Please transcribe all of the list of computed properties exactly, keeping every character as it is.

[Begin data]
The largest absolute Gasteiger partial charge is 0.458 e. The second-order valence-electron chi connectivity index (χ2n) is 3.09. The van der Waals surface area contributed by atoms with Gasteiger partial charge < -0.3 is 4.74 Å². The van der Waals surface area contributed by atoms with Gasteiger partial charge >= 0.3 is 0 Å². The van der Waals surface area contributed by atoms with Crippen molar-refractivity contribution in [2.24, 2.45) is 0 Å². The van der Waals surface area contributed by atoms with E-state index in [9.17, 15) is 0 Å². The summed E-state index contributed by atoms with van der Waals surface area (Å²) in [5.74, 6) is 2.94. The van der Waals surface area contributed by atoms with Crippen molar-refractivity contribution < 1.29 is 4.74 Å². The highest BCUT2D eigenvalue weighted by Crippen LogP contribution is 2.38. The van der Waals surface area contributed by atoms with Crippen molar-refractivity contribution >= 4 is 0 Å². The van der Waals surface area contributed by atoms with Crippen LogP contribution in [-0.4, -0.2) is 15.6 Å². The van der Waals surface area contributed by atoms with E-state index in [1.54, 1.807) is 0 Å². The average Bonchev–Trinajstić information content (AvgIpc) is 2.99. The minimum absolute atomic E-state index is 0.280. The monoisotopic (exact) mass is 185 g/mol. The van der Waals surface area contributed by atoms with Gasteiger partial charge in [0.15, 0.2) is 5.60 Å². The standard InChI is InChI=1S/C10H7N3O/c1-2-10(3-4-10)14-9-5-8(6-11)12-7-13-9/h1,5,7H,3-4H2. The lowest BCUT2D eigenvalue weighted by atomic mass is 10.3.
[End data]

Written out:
The largest absolute Gasteiger partial charge is 0.458 e. The second-order valence-electron chi connectivity index (χ2n) is 3.09. The van der Waals surface area contributed by atoms with Gasteiger partial charge < -0.3 is 4.74 Å². The van der Waals surface area contributed by atoms with Gasteiger partial charge >= 0.3 is 0 Å². The van der Waals surface area contributed by atoms with Crippen molar-refractivity contribution in [2.24, 2.45) is 0 Å². The van der Waals surface area contributed by atoms with E-state index in [9.17, 15) is 0 Å². The summed E-state index contributed by atoms with van der Waals surface area (Å²) in [5.74, 6) is 2.94. The van der Waals surface area contributed by atoms with Crippen molar-refractivity contribution < 1.29 is 4.74 Å². The highest BCUT2D eigenvalue weighted by Crippen LogP contribution is 2.38. The van der Waals surface area contributed by atoms with Crippen molar-refractivity contribution >= 4 is 0 Å². The van der Waals surface area contributed by atoms with Crippen LogP contribution in [-0.4, -0.2) is 15.6 Å². The van der Waals surface area contributed by atoms with E-state index in [1.54, 1.807) is 0 Å². The average Bonchev–Trinajstić information content (AvgIpc) is 2.99. The minimum absolute atomic E-state index is 0.280. The monoisotopic (exact) mass is 185 g/mol. The van der Waals surface area contributed by atoms with Gasteiger partial charge in [0.15, 0.2) is 5.60 Å². The standard InChI is InChI=1S/C10H7N3O/c1-2-10(3-4-10)14-9-5-8(6-11)12-7-13-9/h1,5,7H,3-4H2. The lowest BCUT2D eigenvalue weighted by atomic mass is 10.3.